Chapter Eight – Infringement

Chapter eight discusses the enforcement of patent rights through suits for patent infringement.  Without the ability to enforce patent rights against infringers there would be no incentive to seek patents, and thus no incentive to disclose discoveries to the public.  As a result, the Patent Act gives several causes of action against both direct and indirect infringers.

In order to determine whether a patent has been infringed, the precise scope of the patent’s claims must be determined in a process called claim construction.  As you will see, claim construction is often the focal point of an infringement case, and the district court’s claim construction is often appealed–and almost as often reversed by the Court of Appeals for the Federal Circuit.   As you read these cases, it may be helpful to go back to the patents at issue and retrace the claim construction rationale of the district and appellate courts.

 

Updates

  1. In Global-Tech Appliances, Inc. v. SEB S.A., 131 S. Ct. 2060 (2011) the Supreme Court affirmed the Court of Appeals for the Federal Circuit, holding that the “knowledge” requirement of 271(b) may be satisfied by “willful blindness”, but not by “deliberate indifference” (as the Federal Circuit had held) and on the facts in the case the defendant’s conduct met the correct legal test.  The Supreme Court held that willful blindness exists when two requirements are met.  First, “the defendant must subjectively believe that there is a high probability that a fact exists.”  Global-Tech, 131 S. Ct at 2070.  Second, “the defendant must take deliberate actions to avoid learning of that fact.”  Id.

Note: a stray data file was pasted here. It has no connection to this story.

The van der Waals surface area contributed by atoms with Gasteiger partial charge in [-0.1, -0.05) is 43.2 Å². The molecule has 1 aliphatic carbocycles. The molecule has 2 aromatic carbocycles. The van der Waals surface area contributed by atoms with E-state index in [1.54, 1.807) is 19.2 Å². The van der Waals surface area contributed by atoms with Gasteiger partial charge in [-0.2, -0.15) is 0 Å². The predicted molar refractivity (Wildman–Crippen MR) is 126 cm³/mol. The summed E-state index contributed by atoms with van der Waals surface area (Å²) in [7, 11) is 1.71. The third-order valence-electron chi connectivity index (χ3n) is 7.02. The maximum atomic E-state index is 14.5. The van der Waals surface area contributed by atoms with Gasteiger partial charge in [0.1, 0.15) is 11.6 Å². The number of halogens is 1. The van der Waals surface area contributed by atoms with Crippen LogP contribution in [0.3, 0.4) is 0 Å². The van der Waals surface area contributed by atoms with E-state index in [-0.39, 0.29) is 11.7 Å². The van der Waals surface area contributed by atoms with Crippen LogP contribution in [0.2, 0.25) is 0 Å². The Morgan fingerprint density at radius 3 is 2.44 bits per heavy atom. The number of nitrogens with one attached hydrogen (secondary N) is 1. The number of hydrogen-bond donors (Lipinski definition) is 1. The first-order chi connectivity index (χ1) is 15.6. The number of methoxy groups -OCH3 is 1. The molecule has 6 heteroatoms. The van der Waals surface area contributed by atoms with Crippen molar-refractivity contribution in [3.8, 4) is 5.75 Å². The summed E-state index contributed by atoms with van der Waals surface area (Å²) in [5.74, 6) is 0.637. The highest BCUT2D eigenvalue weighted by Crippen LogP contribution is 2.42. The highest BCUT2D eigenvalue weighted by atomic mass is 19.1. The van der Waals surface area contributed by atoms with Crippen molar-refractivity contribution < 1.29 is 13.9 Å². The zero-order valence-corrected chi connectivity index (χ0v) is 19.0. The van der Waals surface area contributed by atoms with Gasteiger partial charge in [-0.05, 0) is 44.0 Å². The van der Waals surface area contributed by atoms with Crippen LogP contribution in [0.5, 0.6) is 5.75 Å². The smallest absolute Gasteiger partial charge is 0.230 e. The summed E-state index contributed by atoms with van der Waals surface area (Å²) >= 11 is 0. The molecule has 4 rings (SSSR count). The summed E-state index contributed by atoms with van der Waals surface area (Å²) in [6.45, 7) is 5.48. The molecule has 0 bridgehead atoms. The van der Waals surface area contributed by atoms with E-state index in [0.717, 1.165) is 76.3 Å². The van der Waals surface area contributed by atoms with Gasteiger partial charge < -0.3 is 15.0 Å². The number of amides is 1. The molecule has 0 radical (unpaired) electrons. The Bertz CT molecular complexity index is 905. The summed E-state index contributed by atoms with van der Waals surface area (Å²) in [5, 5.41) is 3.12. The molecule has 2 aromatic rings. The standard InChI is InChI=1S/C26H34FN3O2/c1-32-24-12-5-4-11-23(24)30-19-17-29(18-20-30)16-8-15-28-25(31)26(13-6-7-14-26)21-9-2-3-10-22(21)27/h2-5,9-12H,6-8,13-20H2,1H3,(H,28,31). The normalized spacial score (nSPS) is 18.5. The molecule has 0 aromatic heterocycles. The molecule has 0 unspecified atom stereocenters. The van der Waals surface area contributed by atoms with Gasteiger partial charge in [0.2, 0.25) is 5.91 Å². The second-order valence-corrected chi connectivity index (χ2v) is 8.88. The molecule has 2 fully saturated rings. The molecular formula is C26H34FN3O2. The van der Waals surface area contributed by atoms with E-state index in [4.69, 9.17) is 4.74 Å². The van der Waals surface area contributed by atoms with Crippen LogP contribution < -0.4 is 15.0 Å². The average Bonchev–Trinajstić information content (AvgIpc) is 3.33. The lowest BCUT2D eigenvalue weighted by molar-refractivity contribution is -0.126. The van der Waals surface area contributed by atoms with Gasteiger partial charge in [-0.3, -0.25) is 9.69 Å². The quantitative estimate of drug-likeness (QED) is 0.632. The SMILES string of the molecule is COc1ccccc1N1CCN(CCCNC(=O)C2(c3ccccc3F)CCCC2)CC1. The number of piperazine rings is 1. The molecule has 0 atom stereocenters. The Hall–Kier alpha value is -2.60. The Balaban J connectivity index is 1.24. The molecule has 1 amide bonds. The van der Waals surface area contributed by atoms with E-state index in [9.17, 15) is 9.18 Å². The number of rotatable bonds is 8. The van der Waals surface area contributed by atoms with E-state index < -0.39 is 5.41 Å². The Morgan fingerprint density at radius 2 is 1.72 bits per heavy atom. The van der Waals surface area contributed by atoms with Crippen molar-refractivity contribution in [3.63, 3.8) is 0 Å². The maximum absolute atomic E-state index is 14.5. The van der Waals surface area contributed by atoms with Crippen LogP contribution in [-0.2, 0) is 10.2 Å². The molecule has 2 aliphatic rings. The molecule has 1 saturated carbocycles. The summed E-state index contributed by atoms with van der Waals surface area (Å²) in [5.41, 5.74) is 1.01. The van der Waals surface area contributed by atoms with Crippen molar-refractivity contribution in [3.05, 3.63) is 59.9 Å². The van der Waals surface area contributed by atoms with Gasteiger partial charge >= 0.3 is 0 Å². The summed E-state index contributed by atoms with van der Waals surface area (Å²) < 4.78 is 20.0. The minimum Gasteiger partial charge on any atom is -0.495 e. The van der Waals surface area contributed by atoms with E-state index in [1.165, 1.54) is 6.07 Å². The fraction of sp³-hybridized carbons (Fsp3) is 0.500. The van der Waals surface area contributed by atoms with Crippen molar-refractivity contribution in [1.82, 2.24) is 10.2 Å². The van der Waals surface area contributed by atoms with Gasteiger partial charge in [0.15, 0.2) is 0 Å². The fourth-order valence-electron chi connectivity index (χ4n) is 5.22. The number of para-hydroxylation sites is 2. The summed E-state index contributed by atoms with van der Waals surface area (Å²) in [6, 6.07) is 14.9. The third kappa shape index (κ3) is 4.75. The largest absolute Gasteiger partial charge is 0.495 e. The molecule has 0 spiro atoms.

The Court explained that “T]hese requirements give willful blindness an appropriately limited scope that surpasses recklessness and negligence….  Under this formulation, a willfully blind defendant is one who takes deliberate actions to avoid confirming a high probability of wrongdoing and who can almost be said to have actually known the critical facts.”  Id. at 2070-71. “By contrast, a reckless defendant is one who merely knows of a substantial and unjustified risk of such wrongdoing, see ALI, Model Penal Code §2.02(2)(c) (1985), and a negligent defendant is one who should have known of a similar risk but, in fact, did not, see §2.02(2)(d).” Id. at 2071.

The facts of the case were that the plaintiff-patentee-respondent SEB invented and received a patent for a deep fryer.  Sunbeam, an appliance manufacturer, asked petitioner Pentalpha, a Hong Kong home appliance maker and wholly owned subsidiary of petitioner Global-Tech Appliances, Inc., to supply Sunbeam with deep fryers meeting certain specifications.  Pentalpha purchased an SEB fryer that was made for sale in a foreign market and thus lacked U. S. patent markings, copied all but the fryer’s cosmetic features, and retained an attorney to conduct a right-to-use study without telling him it had copied directly from SEB’s design.  Failing to locate SEB’s patent, the attorney issued an opinion letter stating that Pentalpha’s deep fryer did not infringe any of the patents that he had found.  Pentalpha then started selling its fryers to Sunbeam, which resold them in this country under its own trademarks at a price that undercut SEB’s.